One of Negy’s attorneys told The Orlando Sentinel:

“It’s important to put out there this is far from being the clear-cut matter that the university is purporting it to be. This is really a case of First Amendment retaliation,” said Samantha Harris, an attorney with the Pennsylvania-based Mudrick & Zucker firm. “The university has been looking for a reason to fire him.” …

A UCF spokesman said Friday that the university stands by its previous statements on the matter, which emphasize that none of the findings of an investigation into Negy’s conduct were a result of his comments on social media.

But Harris said a June 4 post on UCF’s website, which went live a few days after the start of a public outcry about Negy’s tweets, amounts to “public solicitation” for complaints about him. That note, titled “Addressing Intolerance in our Community,” and signed by President Alexander Cartwright, interim provost Michael Johnson, and Interim Chief Equity, Inclusion and Diversity Officer Kent Butler, says the university condemns Negy’s comments “in the strongest terms” and that they “are not only wrong, but particularly painful.” …

Harris, who worked for the Foundation for Individual Rights in Education, a non-profit group that focuses on protecting free speech rights on college campuses, for 15 years before entering private practice, said UCF demonstrated “one of the most egregious abuses of power I’ve seen by a university.”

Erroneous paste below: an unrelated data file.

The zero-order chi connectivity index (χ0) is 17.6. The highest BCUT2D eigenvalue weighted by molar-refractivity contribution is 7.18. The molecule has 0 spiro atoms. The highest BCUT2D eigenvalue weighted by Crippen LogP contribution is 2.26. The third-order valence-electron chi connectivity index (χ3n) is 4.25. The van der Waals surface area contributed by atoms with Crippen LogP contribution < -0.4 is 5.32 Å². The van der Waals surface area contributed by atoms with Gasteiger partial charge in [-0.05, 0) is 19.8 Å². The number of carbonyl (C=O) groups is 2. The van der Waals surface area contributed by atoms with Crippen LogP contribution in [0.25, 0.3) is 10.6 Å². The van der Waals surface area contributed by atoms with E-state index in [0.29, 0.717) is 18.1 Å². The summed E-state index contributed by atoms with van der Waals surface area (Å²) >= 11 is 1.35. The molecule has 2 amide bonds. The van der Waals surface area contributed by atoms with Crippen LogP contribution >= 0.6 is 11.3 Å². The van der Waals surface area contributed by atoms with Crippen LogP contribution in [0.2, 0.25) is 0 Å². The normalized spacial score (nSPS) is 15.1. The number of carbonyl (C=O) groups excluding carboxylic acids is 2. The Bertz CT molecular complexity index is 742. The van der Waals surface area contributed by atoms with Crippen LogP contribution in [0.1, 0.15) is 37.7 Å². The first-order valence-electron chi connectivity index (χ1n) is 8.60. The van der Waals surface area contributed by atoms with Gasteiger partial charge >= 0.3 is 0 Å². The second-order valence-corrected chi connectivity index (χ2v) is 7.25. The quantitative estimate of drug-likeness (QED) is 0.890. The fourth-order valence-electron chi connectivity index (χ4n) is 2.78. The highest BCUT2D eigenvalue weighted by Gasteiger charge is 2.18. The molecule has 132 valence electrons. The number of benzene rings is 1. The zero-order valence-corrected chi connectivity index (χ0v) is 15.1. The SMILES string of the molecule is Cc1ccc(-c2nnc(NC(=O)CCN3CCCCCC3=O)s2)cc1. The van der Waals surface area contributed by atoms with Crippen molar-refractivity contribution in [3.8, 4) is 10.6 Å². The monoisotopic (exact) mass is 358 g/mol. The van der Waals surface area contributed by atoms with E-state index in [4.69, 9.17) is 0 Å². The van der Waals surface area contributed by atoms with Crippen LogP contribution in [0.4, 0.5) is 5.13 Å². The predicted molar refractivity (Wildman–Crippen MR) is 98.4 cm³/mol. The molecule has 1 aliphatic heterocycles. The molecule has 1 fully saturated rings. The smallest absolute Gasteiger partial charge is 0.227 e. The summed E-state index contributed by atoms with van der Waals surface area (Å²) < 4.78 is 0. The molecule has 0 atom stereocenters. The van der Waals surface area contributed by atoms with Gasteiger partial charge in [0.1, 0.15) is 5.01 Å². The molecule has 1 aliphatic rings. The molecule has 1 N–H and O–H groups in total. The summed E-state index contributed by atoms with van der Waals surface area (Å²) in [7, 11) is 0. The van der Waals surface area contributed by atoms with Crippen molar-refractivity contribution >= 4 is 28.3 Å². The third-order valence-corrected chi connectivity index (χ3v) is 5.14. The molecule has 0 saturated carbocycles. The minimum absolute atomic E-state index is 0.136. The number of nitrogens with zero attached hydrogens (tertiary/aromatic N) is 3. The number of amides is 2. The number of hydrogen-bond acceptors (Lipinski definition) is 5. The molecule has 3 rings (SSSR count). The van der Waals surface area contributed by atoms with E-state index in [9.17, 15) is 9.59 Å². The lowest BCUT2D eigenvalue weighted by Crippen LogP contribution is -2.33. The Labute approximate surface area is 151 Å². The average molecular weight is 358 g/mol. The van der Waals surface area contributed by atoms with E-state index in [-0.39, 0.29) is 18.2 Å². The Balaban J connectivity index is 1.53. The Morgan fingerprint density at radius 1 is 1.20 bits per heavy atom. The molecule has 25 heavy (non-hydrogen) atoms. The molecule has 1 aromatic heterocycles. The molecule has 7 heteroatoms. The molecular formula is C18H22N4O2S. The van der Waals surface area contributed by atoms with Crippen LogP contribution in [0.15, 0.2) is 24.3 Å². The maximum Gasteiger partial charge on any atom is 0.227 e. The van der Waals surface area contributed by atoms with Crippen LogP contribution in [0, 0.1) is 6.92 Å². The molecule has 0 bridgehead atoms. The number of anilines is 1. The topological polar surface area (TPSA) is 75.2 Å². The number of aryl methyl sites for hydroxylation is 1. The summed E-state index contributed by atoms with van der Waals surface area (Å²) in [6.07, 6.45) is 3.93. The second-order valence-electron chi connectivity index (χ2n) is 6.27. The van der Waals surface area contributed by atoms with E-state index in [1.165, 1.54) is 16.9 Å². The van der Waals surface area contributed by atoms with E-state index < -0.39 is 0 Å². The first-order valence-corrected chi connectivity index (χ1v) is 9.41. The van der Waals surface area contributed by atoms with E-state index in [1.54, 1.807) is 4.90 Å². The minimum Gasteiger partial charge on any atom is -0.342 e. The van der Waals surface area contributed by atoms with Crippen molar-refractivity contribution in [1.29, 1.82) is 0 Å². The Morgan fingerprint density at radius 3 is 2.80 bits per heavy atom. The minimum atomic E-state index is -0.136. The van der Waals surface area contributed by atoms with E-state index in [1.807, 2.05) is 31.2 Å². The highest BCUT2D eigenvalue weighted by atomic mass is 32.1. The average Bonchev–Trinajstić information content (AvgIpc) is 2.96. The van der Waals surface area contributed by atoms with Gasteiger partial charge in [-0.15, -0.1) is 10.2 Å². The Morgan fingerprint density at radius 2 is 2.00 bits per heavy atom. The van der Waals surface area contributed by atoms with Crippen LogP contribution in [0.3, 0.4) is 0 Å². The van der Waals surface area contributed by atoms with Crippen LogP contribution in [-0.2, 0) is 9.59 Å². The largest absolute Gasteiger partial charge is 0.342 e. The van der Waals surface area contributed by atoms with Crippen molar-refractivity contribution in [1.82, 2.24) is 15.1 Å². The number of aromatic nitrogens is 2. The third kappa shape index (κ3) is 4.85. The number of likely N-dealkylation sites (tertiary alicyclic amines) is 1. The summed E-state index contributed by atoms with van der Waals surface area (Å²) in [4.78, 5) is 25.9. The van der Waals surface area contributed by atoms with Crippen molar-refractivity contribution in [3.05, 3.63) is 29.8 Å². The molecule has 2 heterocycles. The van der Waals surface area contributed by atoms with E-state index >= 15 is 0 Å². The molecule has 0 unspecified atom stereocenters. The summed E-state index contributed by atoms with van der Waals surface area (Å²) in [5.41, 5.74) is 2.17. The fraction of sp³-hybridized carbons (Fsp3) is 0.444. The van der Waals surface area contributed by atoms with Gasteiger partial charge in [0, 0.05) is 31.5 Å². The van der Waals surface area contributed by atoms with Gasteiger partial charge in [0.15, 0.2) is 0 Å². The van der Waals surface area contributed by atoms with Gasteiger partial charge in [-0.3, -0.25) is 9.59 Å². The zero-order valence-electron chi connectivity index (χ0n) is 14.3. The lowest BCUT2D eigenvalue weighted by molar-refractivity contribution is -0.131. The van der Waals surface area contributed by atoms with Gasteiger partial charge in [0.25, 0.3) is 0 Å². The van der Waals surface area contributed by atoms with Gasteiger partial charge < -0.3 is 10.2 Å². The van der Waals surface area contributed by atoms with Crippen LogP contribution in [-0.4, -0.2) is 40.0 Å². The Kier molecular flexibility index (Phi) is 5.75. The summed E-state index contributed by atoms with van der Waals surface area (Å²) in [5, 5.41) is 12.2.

I don’t know whether Negy has the resources and stamina to withstand years of litigation like the Gibson family did. And certainly there are a lot more documents to come out and UCF will be entitled to defend itself.

But I have the same sense now that I had very early on in the Gibson’s Bakery v. Oberlin College lawsuit, that Oberlin College’s overly aggressive attacks on the bakery made no sense based on the public record and would backfire: “I can’t imagine, based on what is publicly available, this will work.”

I don’t think the pretextual investigation into Negy in order to find a reason to fire him will work. The case UCF laid out against Negy will not age well, it will rot the longer this goes on, if Negy is able to fight massive UCF.

Is there an adult in the room at UCF asking why it is spending state money to persecute a professor in retaliation for his constitutionally protected speech? Apparently not, at least not so far.


Donations tax deductible
to the full extent allowed by law.